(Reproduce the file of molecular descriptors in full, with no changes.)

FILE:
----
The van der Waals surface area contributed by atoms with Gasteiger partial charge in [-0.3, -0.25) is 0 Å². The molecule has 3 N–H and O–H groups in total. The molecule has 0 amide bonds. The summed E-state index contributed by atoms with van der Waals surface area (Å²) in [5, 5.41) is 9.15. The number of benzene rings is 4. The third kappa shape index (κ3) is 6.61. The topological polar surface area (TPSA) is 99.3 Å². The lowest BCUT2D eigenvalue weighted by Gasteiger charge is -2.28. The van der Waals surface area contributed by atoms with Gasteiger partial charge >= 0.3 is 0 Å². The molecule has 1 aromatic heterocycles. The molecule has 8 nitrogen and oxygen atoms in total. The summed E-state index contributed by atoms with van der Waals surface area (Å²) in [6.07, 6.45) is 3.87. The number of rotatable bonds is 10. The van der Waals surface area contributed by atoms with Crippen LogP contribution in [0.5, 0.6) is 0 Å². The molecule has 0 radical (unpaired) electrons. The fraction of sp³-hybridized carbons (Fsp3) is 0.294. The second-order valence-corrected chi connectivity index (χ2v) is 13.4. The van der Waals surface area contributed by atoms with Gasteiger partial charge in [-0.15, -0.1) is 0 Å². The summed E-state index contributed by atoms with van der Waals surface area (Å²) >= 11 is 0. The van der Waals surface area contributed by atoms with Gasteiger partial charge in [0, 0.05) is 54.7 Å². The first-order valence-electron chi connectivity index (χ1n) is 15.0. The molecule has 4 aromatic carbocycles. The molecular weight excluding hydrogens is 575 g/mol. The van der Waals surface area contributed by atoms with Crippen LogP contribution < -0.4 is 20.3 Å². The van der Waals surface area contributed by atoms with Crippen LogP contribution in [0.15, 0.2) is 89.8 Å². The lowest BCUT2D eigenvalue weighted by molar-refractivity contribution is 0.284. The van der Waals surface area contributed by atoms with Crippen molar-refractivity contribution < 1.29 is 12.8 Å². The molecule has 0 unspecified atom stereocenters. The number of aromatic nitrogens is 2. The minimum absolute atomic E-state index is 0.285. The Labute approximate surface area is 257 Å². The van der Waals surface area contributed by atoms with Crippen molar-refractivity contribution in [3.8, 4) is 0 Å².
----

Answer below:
The van der Waals surface area contributed by atoms with Gasteiger partial charge in [-0.3, -0.25) is 0 Å². The molecule has 3 N–H and O–H groups in total. The molecule has 0 amide bonds. The summed E-state index contributed by atoms with van der Waals surface area (Å²) in [5, 5.41) is 9.15. The number of benzene rings is 4. The third kappa shape index (κ3) is 6.61. The topological polar surface area (TPSA) is 99.3 Å². The lowest BCUT2D eigenvalue weighted by Gasteiger charge is -2.28. The van der Waals surface area contributed by atoms with Gasteiger partial charge >= 0.3 is 0 Å². The molecule has 1 aromatic heterocycles. The molecule has 8 nitrogen and oxygen atoms in total. The summed E-state index contributed by atoms with van der Waals surface area (Å²) in [6.07, 6.45) is 3.87. The number of rotatable bonds is 10. The van der Waals surface area contributed by atoms with Crippen LogP contribution in [0.5, 0.6) is 0 Å². The molecule has 0 radical (unpaired) electrons. The fraction of sp³-hybridized carbons (Fsp3) is 0.294. The second-order valence-corrected chi connectivity index (χ2v) is 13.4. The van der Waals surface area contributed by atoms with Gasteiger partial charge in [-0.15, -0.1) is 0 Å². The summed E-state index contributed by atoms with van der Waals surface area (Å²) >= 11 is 0. The van der Waals surface area contributed by atoms with Gasteiger partial charge in [0, 0.05) is 54.7 Å². The first-order valence-electron chi connectivity index (χ1n) is 15.0. The molecule has 4 aromatic carbocycles. The molecular weight excluding hydrogens is 575 g/mol. The van der Waals surface area contributed by atoms with Crippen LogP contribution < -0.4 is 20.3 Å². The van der Waals surface area contributed by atoms with Crippen LogP contribution in [0.15, 0.2) is 89.8 Å². The lowest BCUT2D eigenvalue weighted by molar-refractivity contribution is 0.284. The van der Waals surface area contributed by atoms with Crippen molar-refractivity contribution < 1.29 is 12.8 Å². The molecule has 0 unspecified atom stereocenters. The number of aromatic nitrogens is 2. The minimum absolute atomic E-state index is 0.285. The Labute approximate surface area is 257 Å². The van der Waals surface area contributed by atoms with Crippen molar-refractivity contribution in [3.8, 4) is 0 Å².